Every being has got its own ‘special place’ it seems, a certain space in the world apparently allotted to nobody but itself, where it can feel perfectly at peace. And the boy was well on his way to arrive at his. Looming between the outstretched branches of two particularly old and withered trees, he could already feel its presence. A simple wooden plaque, hammered onto a plain pole, proudly stood at the end of the forest road, announcing this peaceful haven as Lake Helevorn. Just before the place where the waters met the shore, the boy halted.
Completely frozen over, the lake had nearly completely disappeared under a thick, fluffy coat of snow. Where the sun actually managed to shine its fading light on the cold surface, however, it created a luminous reflection of blazing gold and orange. Breathing in the cool air under the warm sunlight, the boy stood taking in the scenery. Although he had visited this place so often in his life, he was taken aback once more by its beauty, so much so that he didn’t perceive that the evening was fast approaching.
The sun began setting behind the conifers along the horizon. Suddenly realizing his tardiness (it was almost evening by now), the boy was disheartened. For him, it felt like not even an hour had passed since he arrived at ‘his’ lake. Bidding farewell to the beautifully familiar surroundings, he went on, resuming his way home, if somewhat downtrodden. Fittingly, the clouds were getting ever darker, and the temperature was dropping perceptibly, seemingly by the minute. Snow was falling heavily now, the tiny crystals of yore morphing into thick white flakes. Not a single thing appeared to be moving in the entire forest except for the boy, not even the birds who were flying to and fro mere minutes earlier.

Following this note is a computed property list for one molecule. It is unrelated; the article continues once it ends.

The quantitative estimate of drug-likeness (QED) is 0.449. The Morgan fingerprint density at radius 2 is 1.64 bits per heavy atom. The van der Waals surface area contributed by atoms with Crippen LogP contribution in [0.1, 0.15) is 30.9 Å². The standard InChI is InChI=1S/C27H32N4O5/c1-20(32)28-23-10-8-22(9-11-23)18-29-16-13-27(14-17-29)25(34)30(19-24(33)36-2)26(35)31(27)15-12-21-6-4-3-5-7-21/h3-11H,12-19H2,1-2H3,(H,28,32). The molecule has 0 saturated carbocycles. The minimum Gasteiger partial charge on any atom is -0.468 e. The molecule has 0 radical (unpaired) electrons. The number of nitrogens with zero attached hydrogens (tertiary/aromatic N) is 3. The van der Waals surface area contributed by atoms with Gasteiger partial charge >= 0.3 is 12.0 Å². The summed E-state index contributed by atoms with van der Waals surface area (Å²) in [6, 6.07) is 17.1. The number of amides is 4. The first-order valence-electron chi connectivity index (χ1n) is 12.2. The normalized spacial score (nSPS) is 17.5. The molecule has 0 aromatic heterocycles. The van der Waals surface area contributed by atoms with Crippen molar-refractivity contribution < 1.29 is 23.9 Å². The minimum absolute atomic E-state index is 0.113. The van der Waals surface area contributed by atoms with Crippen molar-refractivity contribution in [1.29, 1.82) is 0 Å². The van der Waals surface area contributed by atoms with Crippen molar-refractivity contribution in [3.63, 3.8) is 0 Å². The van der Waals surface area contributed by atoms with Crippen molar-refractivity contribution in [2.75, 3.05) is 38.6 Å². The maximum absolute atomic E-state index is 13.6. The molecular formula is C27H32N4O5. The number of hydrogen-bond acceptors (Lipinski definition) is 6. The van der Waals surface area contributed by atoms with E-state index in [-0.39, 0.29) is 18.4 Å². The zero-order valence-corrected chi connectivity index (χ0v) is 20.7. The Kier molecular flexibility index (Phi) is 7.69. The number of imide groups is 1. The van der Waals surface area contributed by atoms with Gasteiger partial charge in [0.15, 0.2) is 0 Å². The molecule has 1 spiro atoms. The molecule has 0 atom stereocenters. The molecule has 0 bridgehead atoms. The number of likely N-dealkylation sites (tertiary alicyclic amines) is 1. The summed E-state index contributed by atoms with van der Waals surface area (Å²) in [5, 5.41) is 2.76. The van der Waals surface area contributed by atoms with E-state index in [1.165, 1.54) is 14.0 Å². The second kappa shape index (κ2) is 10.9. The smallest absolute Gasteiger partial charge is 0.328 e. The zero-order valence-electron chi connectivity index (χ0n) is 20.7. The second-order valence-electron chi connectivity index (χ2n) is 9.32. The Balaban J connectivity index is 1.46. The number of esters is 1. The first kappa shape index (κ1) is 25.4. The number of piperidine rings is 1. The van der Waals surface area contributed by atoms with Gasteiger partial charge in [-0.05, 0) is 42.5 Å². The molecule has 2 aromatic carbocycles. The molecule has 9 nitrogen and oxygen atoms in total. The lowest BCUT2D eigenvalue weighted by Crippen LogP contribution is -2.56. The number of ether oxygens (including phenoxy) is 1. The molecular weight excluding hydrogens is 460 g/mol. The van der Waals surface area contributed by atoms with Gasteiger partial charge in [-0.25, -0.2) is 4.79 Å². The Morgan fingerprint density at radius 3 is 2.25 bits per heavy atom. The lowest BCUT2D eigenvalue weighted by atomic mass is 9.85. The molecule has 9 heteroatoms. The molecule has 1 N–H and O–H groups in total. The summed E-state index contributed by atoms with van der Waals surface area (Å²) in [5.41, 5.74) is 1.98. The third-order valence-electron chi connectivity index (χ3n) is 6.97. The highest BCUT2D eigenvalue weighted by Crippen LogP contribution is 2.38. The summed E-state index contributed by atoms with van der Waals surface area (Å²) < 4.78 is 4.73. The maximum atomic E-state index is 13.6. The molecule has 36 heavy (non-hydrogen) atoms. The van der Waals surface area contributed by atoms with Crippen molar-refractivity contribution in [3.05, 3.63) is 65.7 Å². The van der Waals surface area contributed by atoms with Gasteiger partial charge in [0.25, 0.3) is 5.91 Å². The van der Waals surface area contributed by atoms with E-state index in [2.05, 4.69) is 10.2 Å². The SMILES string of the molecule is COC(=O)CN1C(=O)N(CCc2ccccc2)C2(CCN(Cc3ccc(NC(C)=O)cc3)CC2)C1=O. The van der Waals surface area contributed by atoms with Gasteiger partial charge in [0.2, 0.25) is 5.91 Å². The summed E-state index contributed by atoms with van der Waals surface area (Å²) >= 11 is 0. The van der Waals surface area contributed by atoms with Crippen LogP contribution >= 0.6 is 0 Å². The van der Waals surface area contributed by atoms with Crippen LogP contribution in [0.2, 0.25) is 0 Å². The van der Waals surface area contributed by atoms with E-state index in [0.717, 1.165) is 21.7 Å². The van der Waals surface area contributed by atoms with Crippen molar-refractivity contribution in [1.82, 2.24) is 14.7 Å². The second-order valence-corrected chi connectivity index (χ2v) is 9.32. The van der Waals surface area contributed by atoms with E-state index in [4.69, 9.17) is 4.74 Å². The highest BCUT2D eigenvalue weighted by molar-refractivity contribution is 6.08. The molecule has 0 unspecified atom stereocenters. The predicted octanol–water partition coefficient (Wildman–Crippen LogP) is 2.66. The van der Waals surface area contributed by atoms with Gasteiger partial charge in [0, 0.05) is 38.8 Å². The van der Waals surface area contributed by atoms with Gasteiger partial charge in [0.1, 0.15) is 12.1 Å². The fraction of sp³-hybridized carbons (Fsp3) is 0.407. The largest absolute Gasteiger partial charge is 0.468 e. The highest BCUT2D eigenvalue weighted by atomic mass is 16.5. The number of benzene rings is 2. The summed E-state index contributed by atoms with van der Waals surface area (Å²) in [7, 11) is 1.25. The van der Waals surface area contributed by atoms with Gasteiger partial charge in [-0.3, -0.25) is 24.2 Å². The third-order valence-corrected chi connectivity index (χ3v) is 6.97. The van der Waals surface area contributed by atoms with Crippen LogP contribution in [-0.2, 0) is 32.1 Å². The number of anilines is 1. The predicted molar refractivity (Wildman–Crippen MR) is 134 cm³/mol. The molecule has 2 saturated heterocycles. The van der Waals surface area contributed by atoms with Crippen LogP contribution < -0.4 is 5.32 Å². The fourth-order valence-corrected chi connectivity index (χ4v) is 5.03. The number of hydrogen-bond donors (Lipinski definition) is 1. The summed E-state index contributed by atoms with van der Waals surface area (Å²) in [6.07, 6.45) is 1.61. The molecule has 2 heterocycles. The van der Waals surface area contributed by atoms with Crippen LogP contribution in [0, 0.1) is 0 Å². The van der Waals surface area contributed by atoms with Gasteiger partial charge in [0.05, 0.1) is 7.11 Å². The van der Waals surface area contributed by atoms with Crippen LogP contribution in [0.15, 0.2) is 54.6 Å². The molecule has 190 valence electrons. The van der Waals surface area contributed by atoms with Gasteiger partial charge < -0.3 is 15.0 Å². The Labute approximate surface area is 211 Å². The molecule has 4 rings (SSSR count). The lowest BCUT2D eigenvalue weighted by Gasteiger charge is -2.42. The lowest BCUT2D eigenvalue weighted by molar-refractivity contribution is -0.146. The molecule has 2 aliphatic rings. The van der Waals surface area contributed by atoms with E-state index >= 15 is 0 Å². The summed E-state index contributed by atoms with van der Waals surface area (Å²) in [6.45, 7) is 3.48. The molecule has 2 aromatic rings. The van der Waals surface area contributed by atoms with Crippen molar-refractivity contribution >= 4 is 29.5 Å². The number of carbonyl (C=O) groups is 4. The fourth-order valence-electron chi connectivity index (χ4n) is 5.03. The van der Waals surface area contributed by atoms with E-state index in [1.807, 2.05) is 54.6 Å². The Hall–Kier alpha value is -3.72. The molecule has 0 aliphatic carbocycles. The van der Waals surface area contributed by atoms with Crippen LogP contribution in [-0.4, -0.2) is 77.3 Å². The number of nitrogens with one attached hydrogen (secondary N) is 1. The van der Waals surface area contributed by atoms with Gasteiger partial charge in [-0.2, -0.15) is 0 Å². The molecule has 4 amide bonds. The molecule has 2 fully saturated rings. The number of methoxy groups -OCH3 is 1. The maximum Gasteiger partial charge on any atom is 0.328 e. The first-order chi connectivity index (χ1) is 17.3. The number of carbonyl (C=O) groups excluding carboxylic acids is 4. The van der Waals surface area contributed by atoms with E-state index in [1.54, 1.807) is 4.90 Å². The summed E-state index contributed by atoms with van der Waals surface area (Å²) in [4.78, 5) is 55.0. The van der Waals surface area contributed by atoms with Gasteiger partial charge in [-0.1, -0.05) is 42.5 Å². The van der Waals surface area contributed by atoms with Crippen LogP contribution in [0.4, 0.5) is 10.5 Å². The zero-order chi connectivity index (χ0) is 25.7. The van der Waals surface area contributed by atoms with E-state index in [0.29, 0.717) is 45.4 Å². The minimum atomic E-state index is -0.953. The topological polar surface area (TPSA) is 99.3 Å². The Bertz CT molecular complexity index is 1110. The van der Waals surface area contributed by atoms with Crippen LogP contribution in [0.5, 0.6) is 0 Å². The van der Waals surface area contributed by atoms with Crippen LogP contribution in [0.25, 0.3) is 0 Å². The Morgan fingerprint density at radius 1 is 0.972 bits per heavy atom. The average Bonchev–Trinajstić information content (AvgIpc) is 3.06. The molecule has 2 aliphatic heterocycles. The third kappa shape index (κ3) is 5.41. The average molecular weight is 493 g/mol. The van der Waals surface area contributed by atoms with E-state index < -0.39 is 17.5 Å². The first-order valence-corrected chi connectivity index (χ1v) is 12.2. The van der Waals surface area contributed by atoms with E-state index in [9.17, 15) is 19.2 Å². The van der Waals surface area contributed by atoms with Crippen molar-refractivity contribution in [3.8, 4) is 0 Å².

An eerie silence had befallen the world. Between the deserted skeletons of the treetops in the sky and the brown remains of their erstwhile foliage on the ground, no sound was to be heard. Only the crunching of the snow beneath the boy’s feet dared to disturb the forest’s solemn hush. He looked up to the sky. No sunlight passed the heavy clouds now; the orange glow had been replaced with a faded grey sheen. After a while, the road came to a fork in front of him. Adjusting his gloves and beanie, he stood still for a moment. He rubbed his hands together, for it was bitterly cold.
The left hand road was the one to take, and the boy knew it well. He could already make out the lights of the small suburb he and his parents were living in; no more than 700 souls could have possibly lived there. A tall figure drew closer on the road towards the end of the forest, accompanied by a much smaller one. Initially startled, the boy sighed in relief, as he made the figure out to be Mr. Campbell, his neighbor, who was walking his dog Emma, a spry golden retriever; hence the second figure. He nodded at them politely. At long last, he had left behind the woods.